Chrome Web Store now lets developers sell extensions and themes

Chrome Web Store now lets developers sell extensions and themes

Google on Tuesday announced new developer tools and services for the Chrome Web Store, with the aim to help automate the publishing process, and monetise products. The update is focused on easy app, extension and theme management options for developers.

The search giant made the announcement on its Chromium Blog, in a post titled 'New monetization and publishing options in the Chrome Web Store'.

With the changes, developers can now be able to offer packaged apps as free trials. Packaged apps are those apps created by the developer that do not use browser action or page action, and are capable of running offline. Chrome Web Store managed in-app purchases have also been added to packaged apps.

The Google Chrome update also brings along the option for the developers to sell their Chrome extensions and themes. While themes can only be paid for up-front, extensions can be offered as free trials, or subscriptions. Also new to extensions is Chrome Web Store managed in-app purchases.


Easy payment options for apps, extensions, and themes have also been included, ditching the old method of using payment tokens for each sale.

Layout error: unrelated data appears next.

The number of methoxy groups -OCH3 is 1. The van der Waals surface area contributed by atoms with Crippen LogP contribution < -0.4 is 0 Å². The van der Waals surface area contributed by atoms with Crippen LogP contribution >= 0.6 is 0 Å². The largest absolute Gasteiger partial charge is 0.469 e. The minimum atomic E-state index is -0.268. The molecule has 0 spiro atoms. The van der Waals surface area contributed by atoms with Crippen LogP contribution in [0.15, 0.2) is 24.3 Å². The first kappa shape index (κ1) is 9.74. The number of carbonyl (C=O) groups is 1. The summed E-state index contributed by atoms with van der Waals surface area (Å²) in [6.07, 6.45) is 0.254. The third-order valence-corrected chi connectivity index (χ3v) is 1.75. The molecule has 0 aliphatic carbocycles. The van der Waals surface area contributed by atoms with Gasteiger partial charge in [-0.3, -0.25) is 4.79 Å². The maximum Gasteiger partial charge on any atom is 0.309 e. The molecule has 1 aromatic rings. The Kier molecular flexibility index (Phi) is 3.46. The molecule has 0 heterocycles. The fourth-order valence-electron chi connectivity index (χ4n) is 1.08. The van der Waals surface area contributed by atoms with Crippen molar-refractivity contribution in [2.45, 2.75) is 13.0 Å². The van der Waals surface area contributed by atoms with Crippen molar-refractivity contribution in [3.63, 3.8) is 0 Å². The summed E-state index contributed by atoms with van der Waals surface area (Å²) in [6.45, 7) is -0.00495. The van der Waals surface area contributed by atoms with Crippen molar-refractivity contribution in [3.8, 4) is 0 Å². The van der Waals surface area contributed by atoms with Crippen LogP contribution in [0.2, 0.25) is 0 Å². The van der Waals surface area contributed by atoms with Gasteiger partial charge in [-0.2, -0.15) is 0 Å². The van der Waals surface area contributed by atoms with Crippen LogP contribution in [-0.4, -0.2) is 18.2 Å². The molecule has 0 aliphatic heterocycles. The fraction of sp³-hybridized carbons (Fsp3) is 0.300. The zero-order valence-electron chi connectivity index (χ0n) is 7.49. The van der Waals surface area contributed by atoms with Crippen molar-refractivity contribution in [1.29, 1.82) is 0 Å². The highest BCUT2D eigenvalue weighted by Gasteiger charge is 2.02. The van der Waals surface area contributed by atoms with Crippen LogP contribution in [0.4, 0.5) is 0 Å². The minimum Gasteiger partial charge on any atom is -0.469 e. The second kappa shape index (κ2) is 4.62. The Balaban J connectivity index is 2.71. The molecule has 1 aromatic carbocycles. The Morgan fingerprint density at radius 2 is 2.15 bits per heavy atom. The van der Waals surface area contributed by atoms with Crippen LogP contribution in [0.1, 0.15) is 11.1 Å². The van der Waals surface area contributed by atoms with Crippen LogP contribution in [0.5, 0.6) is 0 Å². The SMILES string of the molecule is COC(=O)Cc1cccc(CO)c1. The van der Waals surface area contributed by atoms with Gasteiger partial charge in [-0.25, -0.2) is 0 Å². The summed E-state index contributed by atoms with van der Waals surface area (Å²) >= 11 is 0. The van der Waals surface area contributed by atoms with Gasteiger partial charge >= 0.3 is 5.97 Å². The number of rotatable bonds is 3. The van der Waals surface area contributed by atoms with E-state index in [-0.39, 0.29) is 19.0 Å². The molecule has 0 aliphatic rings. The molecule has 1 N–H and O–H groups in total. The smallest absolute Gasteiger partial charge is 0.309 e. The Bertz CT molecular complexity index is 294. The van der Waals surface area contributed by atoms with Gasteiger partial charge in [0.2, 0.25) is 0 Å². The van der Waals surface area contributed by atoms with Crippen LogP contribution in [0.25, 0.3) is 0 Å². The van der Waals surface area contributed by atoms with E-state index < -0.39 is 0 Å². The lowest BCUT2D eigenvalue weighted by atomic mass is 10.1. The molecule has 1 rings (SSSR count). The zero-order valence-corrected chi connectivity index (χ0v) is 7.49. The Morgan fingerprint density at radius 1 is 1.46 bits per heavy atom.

Google has also improved the developer dashboard, where they can now enable or disable products (including in-app products), provide localized descriptions, and set prices for different regions, with the Chrome Web Store managing the licensing.

However, the managing licences of the extensions and themes remain with Google. Additionally, the developers will now be able to "programmatically create, update and publish items in the Web Store" via the newly expanded Chrome Web Store API. Google adds, "If you have an automated build and deployment process, we hope you will be able to use this API to integrate the Web Store publishing flow into your existing process."

Last month, Google announced its partnership with VMWare, a US firm which is known to offer cloud software and virtualisation services, to help users access Windows through Chrome OS. The access to Windows OS is possible through virtualisation software dubbed VMware Horizon DaaS (Desktop as a Service) paired with VMware's Blast HTML5 technology, which will help users manage their Windows desktop, data and other applications through their Chromebooks and Chrome OS machines.


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